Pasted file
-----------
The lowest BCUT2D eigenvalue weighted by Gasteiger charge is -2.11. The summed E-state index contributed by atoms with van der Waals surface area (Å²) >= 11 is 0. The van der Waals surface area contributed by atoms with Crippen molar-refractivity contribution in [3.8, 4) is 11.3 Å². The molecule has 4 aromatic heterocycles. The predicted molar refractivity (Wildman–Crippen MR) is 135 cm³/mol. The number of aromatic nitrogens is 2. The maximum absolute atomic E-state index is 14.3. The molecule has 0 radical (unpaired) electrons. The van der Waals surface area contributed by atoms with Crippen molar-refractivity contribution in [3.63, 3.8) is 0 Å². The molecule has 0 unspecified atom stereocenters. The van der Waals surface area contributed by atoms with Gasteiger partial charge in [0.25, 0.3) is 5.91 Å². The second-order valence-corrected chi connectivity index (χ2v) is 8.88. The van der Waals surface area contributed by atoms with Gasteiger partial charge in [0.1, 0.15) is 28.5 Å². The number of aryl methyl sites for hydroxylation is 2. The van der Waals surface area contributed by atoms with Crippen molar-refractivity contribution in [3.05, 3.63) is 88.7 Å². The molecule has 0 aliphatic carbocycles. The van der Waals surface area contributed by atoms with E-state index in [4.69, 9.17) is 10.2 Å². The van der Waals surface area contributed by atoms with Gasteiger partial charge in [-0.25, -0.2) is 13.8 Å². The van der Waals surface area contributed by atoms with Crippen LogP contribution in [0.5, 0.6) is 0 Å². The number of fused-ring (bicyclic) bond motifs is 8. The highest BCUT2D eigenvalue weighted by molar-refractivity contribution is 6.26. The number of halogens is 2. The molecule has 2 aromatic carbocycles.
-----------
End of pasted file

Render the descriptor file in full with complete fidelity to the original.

The lowest BCUT2D eigenvalue weighted by Gasteiger charge is -2.11. The summed E-state index contributed by atoms with van der Waals surface area (Å²) >= 11 is 0. The van der Waals surface area contributed by atoms with Crippen molar-refractivity contribution in [3.8, 4) is 11.3 Å². The molecule has 4 aromatic heterocycles. The predicted molar refractivity (Wildman–Crippen MR) is 135 cm³/mol. The number of aromatic nitrogens is 2. The maximum absolute atomic E-state index is 14.3. The molecule has 0 radical (unpaired) electrons. The van der Waals surface area contributed by atoms with Crippen molar-refractivity contribution in [3.63, 3.8) is 0 Å². The molecule has 0 unspecified atom stereocenters. The van der Waals surface area contributed by atoms with Gasteiger partial charge in [0.25, 0.3) is 5.91 Å². The second-order valence-corrected chi connectivity index (χ2v) is 8.88. The van der Waals surface area contributed by atoms with Gasteiger partial charge in [0.1, 0.15) is 28.5 Å². The number of aryl methyl sites for hydroxylation is 2. The van der Waals surface area contributed by atoms with Crippen molar-refractivity contribution in [3.05, 3.63) is 88.7 Å². The molecule has 0 aliphatic carbocycles. The van der Waals surface area contributed by atoms with E-state index in [4.69, 9.17) is 10.2 Å². The van der Waals surface area contributed by atoms with Gasteiger partial charge in [-0.25, -0.2) is 13.8 Å². The van der Waals surface area contributed by atoms with Crippen LogP contribution in [0.5, 0.6) is 0 Å². The number of fused-ring (bicyclic) bond motifs is 8. The highest BCUT2D eigenvalue weighted by molar-refractivity contribution is 6.26. The number of halogens is 2. The molecule has 2 aromatic carbocycles.